Square recently released a new business debit card that connects to your Square balance. I thought I’d try it in my wine store, and discovered some things you ought to know about it.
What I like
When they say no fee, they mean NO fee. The Square Card itself is free to order and customize, and there are no annual or monthly fees. The card itself also makes no charges to use any ATM, and is accepted anywhere Mastercard is. In my experience, it’s the perfect card to keep on hand in your register for managers and employees to use for petty cash.
It’s also great because the card spend is reported in a system that you and your team already have access to, your Square Dashboard, so if your manager needs to check what an employee spent on an item for the store, the information is available in the Square app.
What needs some work
While it is helpful to have on hand, there are a few important things to remember when using the Square Card.
Don’t bounce your payroll!
If you’re a regular Square user, you know that funds from Square transfer automatically to your bank account. Once you turn on the Square Card however, this is no longer the case. Let me say that again, once more with feeling: if you have the card turned on, funds will not automatically transfer. Money will no longer flow into your account until you send it manually, so if you need that cash for payroll, you need to be on top of bank transfers so that there are funds to pay your employees. To make those transfers you go to the dashboard page in Square.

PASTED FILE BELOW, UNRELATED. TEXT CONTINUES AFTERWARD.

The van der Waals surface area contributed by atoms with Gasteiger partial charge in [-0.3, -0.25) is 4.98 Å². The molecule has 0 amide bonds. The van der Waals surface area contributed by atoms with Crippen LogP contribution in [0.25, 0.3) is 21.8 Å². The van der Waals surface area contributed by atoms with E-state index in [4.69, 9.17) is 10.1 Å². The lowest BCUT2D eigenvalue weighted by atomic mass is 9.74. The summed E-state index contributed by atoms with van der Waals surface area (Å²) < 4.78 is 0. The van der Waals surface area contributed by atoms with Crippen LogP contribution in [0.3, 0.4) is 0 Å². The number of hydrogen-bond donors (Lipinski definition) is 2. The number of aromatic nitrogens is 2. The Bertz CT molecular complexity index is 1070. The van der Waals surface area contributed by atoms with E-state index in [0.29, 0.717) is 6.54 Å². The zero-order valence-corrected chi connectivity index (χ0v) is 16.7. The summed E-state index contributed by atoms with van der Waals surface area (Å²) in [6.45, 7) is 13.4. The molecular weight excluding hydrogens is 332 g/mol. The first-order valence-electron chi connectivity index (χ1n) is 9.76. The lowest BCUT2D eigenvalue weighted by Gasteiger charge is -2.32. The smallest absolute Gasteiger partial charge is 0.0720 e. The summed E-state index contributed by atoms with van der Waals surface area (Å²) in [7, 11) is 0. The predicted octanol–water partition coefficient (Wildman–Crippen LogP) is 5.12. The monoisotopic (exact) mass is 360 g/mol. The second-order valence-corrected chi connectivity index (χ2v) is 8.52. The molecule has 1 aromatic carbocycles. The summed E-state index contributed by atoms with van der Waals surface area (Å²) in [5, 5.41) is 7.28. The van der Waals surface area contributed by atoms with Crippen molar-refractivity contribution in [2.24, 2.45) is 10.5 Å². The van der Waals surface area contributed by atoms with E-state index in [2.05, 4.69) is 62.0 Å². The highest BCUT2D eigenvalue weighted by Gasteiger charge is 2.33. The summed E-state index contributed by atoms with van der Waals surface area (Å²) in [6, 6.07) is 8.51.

The reporting will confuse you and your bookkeeper
Fees, loan payments and other daily transactions reduce your balance. While the balance reflects these fees, there is no report that actually explains how the balance is adding up and what transactions are being taken into account. When you see a line on the all activity report here that says “Sales” note that actually that is really “Sales – Fees – Loan Payments – Refunds – Disputes”. In addition, Square’s balance transaction reporting time period did not match my sales reporting time period, which can certainly lead to confusion for you and your bookkeeper.
We asked Square about this and they told us that later this year expanded reporting will come that breaks out all these other amounts which is great to hear.
It’s hard to book the spend transaction because there is no automation.
There is a report on card spend found here, and it can be downloaded to a CSV file, but there is no way to automate the entry of these expenses to your QuickBooks Online or Xero. So if you needed to actually use this data in your bookkeeping, you would need to export it and then manually enter it into QuickBooks.
How we can help
As more businesses adopt the Square Card, more bookkeepers will be forced to handle these issues, and that friction can waste a lot of time and money. Fortunately, we’re here to help. bookkeep.com™ can help iron out some of these wrinkles in the process. While Square won’t show you fees, our service will book those fees daily to QuickBooks Online and Xero. We also book the loan payments for Square Capital and any other fees or adjustments to your balance.
Another tricky issue is the Card Spend tab in Square. This is a downloadable report intended to track your transaction history with the Square Card. We include a link to that report directly in the daily fees journal entry we post so you can very quickly see if there is card spend to book without having to click several times to find it.
The Square Card is a perfect example of a technology innovation that aims to make running your business easier, but can make accounting more challenging, time-intensive and expensive. This is exactly where the service bookkeep.com™ comes in, to iron out these issues so you won’t have to.